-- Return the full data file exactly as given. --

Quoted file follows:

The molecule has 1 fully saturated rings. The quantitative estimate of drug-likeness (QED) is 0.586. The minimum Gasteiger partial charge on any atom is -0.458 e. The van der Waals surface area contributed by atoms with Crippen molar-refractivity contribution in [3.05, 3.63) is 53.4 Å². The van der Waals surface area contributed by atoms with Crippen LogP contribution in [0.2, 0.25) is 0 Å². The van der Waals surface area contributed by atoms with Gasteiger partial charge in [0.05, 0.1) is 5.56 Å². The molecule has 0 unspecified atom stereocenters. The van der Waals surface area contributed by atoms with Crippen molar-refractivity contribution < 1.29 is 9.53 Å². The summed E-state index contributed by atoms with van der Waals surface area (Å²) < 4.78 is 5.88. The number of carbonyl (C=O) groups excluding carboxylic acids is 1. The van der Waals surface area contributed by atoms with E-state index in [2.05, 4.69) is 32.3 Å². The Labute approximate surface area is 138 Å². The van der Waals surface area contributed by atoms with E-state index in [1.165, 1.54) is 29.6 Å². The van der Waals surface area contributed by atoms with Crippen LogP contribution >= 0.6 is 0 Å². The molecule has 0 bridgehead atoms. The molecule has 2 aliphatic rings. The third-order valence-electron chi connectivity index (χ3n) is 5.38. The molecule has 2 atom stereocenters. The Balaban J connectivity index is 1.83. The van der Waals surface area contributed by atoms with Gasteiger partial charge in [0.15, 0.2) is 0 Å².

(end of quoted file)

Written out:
The molecule has 1 fully saturated rings. The quantitative estimate of drug-likeness (QED) is 0.586. The minimum Gasteiger partial charge on any atom is -0.458 e. The van der Waals surface area contributed by atoms with Crippen molar-refractivity contribution in [3.05, 3.63) is 53.4 Å². The van der Waals surface area contributed by atoms with Crippen LogP contribution in [0.2, 0.25) is 0 Å². The van der Waals surface area contributed by atoms with Gasteiger partial charge in [0.05, 0.1) is 5.56 Å². The molecule has 0 unspecified atom stereocenters. The van der Waals surface area contributed by atoms with Crippen molar-refractivity contribution < 1.29 is 9.53 Å². The summed E-state index contributed by atoms with van der Waals surface area (Å²) < 4.78 is 5.88. The number of carbonyl (C=O) groups excluding carboxylic acids is 1. The van der Waals surface area contributed by atoms with E-state index in [2.05, 4.69) is 32.3 Å². The Labute approximate surface area is 138 Å². The van der Waals surface area contributed by atoms with E-state index in [1.165, 1.54) is 29.6 Å². The van der Waals surface area contributed by atoms with Crippen LogP contribution >= 0.6 is 0 Å². The molecule has 0 bridgehead atoms. The molecule has 2 aliphatic rings. The third-order valence-electron chi connectivity index (χ3n) is 5.38. The molecule has 2 atom stereocenters. The Balaban J connectivity index is 1.83. The van der Waals surface area contributed by atoms with Gasteiger partial charge in [0.15, 0.2) is 0 Å².